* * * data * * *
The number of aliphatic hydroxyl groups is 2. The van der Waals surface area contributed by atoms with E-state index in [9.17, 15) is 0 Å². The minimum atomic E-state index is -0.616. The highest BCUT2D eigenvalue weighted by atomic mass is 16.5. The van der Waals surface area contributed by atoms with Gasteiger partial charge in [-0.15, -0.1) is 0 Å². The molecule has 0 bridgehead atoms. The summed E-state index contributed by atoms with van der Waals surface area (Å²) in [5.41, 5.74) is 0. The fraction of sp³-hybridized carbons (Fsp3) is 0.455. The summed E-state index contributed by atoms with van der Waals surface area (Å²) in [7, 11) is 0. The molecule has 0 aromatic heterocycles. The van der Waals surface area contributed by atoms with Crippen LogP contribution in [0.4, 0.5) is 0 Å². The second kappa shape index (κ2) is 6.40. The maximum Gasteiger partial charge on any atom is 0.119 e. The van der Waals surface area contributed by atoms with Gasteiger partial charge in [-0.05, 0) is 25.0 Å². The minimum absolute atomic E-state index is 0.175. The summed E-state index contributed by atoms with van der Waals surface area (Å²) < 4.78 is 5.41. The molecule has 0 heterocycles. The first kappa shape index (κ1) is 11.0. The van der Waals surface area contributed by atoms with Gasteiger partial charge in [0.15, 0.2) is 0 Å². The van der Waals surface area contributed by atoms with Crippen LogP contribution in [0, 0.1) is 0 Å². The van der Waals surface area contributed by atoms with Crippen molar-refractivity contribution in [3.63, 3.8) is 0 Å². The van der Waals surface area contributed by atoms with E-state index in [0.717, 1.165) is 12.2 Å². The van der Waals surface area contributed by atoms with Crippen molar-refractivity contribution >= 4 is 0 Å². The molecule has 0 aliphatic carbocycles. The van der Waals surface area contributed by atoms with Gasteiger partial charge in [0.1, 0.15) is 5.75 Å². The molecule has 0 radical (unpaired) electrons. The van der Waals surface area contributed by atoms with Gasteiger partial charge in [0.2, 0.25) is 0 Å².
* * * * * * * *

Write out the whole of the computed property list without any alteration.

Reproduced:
The number of aliphatic hydroxyl groups is 2. The van der Waals surface area contributed by atoms with E-state index in [9.17, 15) is 0 Å². The minimum atomic E-state index is -0.616. The highest BCUT2D eigenvalue weighted by atomic mass is 16.5. The van der Waals surface area contributed by atoms with Gasteiger partial charge in [-0.15, -0.1) is 0 Å². The molecule has 0 bridgehead atoms. The summed E-state index contributed by atoms with van der Waals surface area (Å²) in [5.41, 5.74) is 0. The fraction of sp³-hybridized carbons (Fsp3) is 0.455. The summed E-state index contributed by atoms with van der Waals surface area (Å²) in [7, 11) is 0. The molecule has 0 aromatic heterocycles. The van der Waals surface area contributed by atoms with Crippen LogP contribution in [0.4, 0.5) is 0 Å². The second kappa shape index (κ2) is 6.40. The maximum Gasteiger partial charge on any atom is 0.119 e. The van der Waals surface area contributed by atoms with Gasteiger partial charge in [-0.05, 0) is 25.0 Å². The minimum absolute atomic E-state index is 0.175. The summed E-state index contributed by atoms with van der Waals surface area (Å²) < 4.78 is 5.41. The molecule has 0 heterocycles. The first kappa shape index (κ1) is 11.0. The van der Waals surface area contributed by atoms with Gasteiger partial charge in [0.15, 0.2) is 0 Å². The van der Waals surface area contributed by atoms with Crippen LogP contribution in [0, 0.1) is 0 Å². The van der Waals surface area contributed by atoms with Crippen molar-refractivity contribution in [3.63, 3.8) is 0 Å². The van der Waals surface area contributed by atoms with E-state index in [0.717, 1.165) is 12.2 Å². The van der Waals surface area contributed by atoms with Crippen molar-refractivity contribution >= 4 is 0 Å². The molecule has 0 aliphatic carbocycles. The van der Waals surface area contributed by atoms with Gasteiger partial charge in [0.1, 0.15) is 5.75 Å². The molecule has 0 radical (unpaired) electrons. The van der Waals surface area contributed by atoms with Gasteiger partial charge in [0.2, 0.25) is 0 Å².